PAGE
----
Members of the Division of Pediatric Infectious Diseases actively perform research ranging from basic science to epidemiology, public health, hospital infection control, and clinical trials of anti-infectives and vaccine development. Three research initiatives exist within the division: viral pathogenesis, bacterial pathogenesis, and an epidemiology and clinical research group. Collaborating basic scientists are found in Departments of Microbiology, Cell Biology, Physiology, Medicine, Epidemiology, the Mailman School of Public Health, the School of Nursing, and the Clinical Microbiology Laboratory.
Division members are all engaged in teaching medical students and residents. The group performs daily bedside consultations on patients with infectious disease problems and also meets weekly to conduct teaching rounds with postdoctoral fellows, residents, and students.
The division has had a growing collaboration with the Center for Interdisciplinary Research in Antimicrobial Resistance (CIRAR). This Center, headed by Dr. Elaine Larson of the Columbia University School of Nursing, focuses on projects with interdisciplinary co-investigators from a wide range of disciplines at Columbia University, including medicine, pediatrics, epidemiology, nursing, economics, and biostatistics. Current projects include studies of multidrug-resistant gram negative infections among ICU patients and antimicrobial stewardship, particularly involving Drs. Lisa Saiman and Sameer Patel. In addition, the division has established a Clinical Research Program headed Dr. Natalie Neu to support the startup and execution of clinical research. A dedicated program manager, experienced investigators, and research coordinators are available to provide infrastructure clinical expertise and administrative coordination for all clinical research performed within the division and with investigators from other specialties participating in collaborative research. This program supports industry, government, foundation, and investigator-initiated research in antimicrobial agents, vaccines, epidemiology, and Infectious Diseases-related technology.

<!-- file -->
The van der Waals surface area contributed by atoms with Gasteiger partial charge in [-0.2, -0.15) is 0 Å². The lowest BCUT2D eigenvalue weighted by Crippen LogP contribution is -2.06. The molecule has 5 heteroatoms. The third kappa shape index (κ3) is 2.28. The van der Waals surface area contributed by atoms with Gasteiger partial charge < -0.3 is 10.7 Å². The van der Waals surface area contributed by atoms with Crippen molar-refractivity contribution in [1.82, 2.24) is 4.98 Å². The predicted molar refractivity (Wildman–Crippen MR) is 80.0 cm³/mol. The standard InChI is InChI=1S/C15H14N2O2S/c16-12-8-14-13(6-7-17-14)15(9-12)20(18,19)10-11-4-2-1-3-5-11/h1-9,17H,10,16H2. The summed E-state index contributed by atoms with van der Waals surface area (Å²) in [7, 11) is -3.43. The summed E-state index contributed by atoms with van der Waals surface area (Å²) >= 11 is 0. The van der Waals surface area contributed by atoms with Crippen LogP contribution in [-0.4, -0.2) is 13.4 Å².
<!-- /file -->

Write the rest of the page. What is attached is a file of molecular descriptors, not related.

Division members also participate in the Clinical Immunization Safety Assessment (CISA) Network is a collaborative effort between the Centers for Disease Control & Prevention (CDC) and seven clinical centers in the United States. Dr. LaRussa is the Director of the Columbia University CISA Network site. The primary goals of the network are to improve the scientific understanding of vaccine safety issues through research and to serve as a source of clinical expertise in the evaluation of adverse events following immunization. Research in clinical care for HIV-infected patients is carried out under the NIH sponsored IMPAACT program, particularly involving Drs. Philip LaRussa, Marc Foca, and Anne Gershon.
Division members also staff study sections and have been awarded a T32 NIH training grant for teaching and mentoring fellows interested in careers in infectious diseases.